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A special kind of corrosion that burrows quickly and unexpectedly into steel is the focus of a Lafayette College student’s research this summer.

Jaclyn Sekula ’03, a chemical engineering major, is testing a stainless steel alloy called carbon 316, using a new method to evaluate pitting corrosion in real-life conditions. The method is called electrochemical noise analysis.

“I’m working with only one metal, to find out more about this method,” says Sekula.

A participant in Lafayette’s distinctive EXCEL Scholar program, she is working with Ricardo J. Bogaert-Alvarez, assistant professor of chemical engineering. In EXCEL, students assist faculty members with research while earning a stipend.

There are two types of corrosion, Sekula explains: general corrosion, which is rust, and microscopic pitting, which can occur suddenly and dangerously in metal exposed to ocean water. The alloy she is examining is used in chemical, food and pharmaceutical processing.

According to Bogaert-Alvarez, pitting has been studied mainly through cyclic polarization, an electrochemical technique that determines through the application of a voltage scan the pitting potential of the metal. However, it measures pitting in an artificial manner and shows only if the metal is susceptible to pitting, not if it will pit under actual working conditions, he says.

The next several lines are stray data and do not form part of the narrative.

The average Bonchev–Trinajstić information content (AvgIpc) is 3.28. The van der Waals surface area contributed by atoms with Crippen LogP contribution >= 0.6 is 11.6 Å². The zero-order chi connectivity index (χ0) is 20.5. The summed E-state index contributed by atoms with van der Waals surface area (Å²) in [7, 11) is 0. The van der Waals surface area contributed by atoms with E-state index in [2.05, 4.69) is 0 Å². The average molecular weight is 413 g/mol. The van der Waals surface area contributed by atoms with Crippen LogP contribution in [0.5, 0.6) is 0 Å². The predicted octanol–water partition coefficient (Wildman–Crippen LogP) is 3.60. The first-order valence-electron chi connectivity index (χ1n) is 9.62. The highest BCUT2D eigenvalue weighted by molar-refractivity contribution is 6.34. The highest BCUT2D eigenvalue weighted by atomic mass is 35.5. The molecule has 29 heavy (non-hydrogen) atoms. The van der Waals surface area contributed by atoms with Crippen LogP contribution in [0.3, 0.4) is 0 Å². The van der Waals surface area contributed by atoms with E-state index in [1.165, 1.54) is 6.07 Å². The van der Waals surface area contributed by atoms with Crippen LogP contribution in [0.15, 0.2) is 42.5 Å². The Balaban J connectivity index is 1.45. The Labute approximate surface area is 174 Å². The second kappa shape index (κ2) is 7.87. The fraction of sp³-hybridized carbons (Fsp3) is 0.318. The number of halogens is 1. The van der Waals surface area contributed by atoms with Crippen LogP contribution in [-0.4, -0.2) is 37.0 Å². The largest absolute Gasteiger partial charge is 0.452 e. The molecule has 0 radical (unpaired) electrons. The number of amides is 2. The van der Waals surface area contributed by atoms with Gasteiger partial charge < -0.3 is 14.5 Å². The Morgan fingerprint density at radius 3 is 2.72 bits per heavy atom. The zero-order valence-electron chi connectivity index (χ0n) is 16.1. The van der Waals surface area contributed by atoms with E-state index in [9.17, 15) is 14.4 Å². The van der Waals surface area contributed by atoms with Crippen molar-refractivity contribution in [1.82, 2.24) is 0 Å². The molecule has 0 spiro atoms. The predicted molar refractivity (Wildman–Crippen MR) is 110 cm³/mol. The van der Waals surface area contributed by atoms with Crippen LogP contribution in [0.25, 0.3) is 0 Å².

In this summer’s experiment, Sekula will use ENA to determine the resistance to pitting of carbon 316 under varying conditions including the length of exposure, the pH and chloride concentration.

“I really like the EXCEL program. It’s a great way to keep kids on campus,” she notes.

Sekula says she doesn’t expect to conduct research as career, but as a “people person” may go into management.

“Most undergraduates don’t get to do this. It’s such a privilege,” she says of EXCEL. “Most people who know the value of it are excited about it.”

Bogaert-Alvarez, she says, is “just great.” “It really like him. He’s very determined.”

A graduate of Lake High School in Hartville, Ohio, Sekula is a member of the American Institute of Chemical Engineers, the Association of Lafayette Women, the Straight Edge and French clubs, and Played Out. She expects to join QUEST in the fall. Sekula spent the spring semester studying abroad in Belgium.

Categorized in: Academic News